riparian rights

riparian rights are those rights in respect of the use and entitlement to water enjoyed by a riparian owner whose land is contiguous with a river or a stream.

Peer-reviewed publication
July 2017

Riparian ecosystems are valuable to the ecological and human communities that depend on them. Over the past century, they have been subject to shifting management practices to maximize human use and ecosystem services, creating a complex relationship between water policy, management, and the natural ecosystem. This has necessitated research on the spatial and temporal dynamics of riparian vegetation change. The San Acacia Reach of the Middle Rio Grande has experienced multiple management and river flow fluctuations, resulting in threats to its riparian and aquatic ecosystems.

Journal Articles & Books
August 2015

Experts agree that the rising demand for fish for human consumption cannot be met without a major expansion and sustainable intensification of aquaculture. Our WorldFish authors describe the areas in which research plays a particularly important role in this context.

Journal Articles & Books
August 2015

During the last few years, the donor community has increased its efforts to reduce the large amounts of fish lost in the distribution chain in artisanal fishery, an endeavour that ought to be welcomed in principle. However, focusing on one single solution, the development of an expensive cool chain and the supply of fresh or frozen fish, represents a massive interference with the traditional processing and distribution channels, with women being the main losers. Our author calls for more foresight in international co-operation.

Journal Articles & Books
August 2015

Mauritania’s coastal waters are among the world’s richest fishing grounds. However, just as in many other countries around the globe, the sustainable use of this resource is under threat from illegal fishing and overfishing. KfW contributes to protecting the valuable fishing grounds with the aid of modern surveillance systems and rigorous conservation and species protection measures.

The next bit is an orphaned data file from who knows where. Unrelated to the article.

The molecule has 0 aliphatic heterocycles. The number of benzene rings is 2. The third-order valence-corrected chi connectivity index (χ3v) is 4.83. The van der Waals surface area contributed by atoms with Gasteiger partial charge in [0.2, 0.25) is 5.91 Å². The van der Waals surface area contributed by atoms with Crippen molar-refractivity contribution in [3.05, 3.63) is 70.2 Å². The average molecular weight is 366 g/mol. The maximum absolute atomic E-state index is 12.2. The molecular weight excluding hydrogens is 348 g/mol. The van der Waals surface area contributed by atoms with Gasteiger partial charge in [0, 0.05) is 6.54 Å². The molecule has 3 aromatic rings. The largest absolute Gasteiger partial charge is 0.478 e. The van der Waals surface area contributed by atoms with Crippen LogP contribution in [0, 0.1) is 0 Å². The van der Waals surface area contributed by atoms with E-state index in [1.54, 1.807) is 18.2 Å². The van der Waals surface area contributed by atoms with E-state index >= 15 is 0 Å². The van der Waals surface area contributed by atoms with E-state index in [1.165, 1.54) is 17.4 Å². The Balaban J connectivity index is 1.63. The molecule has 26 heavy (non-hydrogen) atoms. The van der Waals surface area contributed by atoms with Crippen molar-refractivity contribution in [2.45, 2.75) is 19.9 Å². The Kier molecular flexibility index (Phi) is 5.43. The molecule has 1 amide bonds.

Reports & Research
October 2016

“Water is the lifeblood of the people of Afghanistan, not just for living but also for the economy, which has traditionally been dominated by agriculture.” Nearly “80% of Afghanistan’s population derive their livelihood from the agriculture sector.” And, agriculture remains one of Afghanistan’s principal growth sectors.

Reports & Research
August 2016

The Asia and Pacific region has witnessed a remarkable transition in the past 2 decades. From 1990 to 2012, more than 1 billion people in Asia and the Pacific were lifted out of extreme poverty. The region also witnessed rapid economic growth, which is expected to remain stable at a growth rate of about 5.7% for the next 2 years.

June 2010

VFI has been working in Cambodia for 7 years now. Our ECOSORN Project aims to provide water supply and sanitation facilities, and to improve sustainability by introducing appropriate technologies for villagers. 

We operate this project in 3 provinces, 14 districts, 36 communes, 78 villages in the most remote parts of Battambang, Banteay Meanchey and Siem Reap Provinces. Our project goal is to build 6,000 latrines; 110 water wells; 1,000 water storage jars; and 5 large ponds


Policy Papers & Briefs
December 2014

The mekong is a major transboundary central to the lives of the people in the southeast asia,Since 2006 contested plans have emerged for up to eleven dams on the lower mainstream,with the first project-the Xayaboury dam-under contruction in the northerm laos since 2010 the paper explores how uncertainty shaps transboundary water governance such as the politics of scale and knowledge

August 2013

This paper deals with economic rents
arising from the development of hydroelectric generation on
international watercourses. The paper briefly defines the
concept of economic rent and its application to
hydroelectric developments. It explores two areas of
precedents that shows how the concept could be applied in
developments on international watercourses. First, it looks
at international law on the ownership and rights of use of

August 2013

Cooperative management, and development
of Africa's international rivers holds real promise for
greater sustainability, and productivity of the
continent's increasingly scarce water resources, and
fragile environment. Moreover, the potential benefits of
cooperative water resources management, can serve as
catalysts for broader regional cooperation, economic
integration, and development - and even conflict prevention.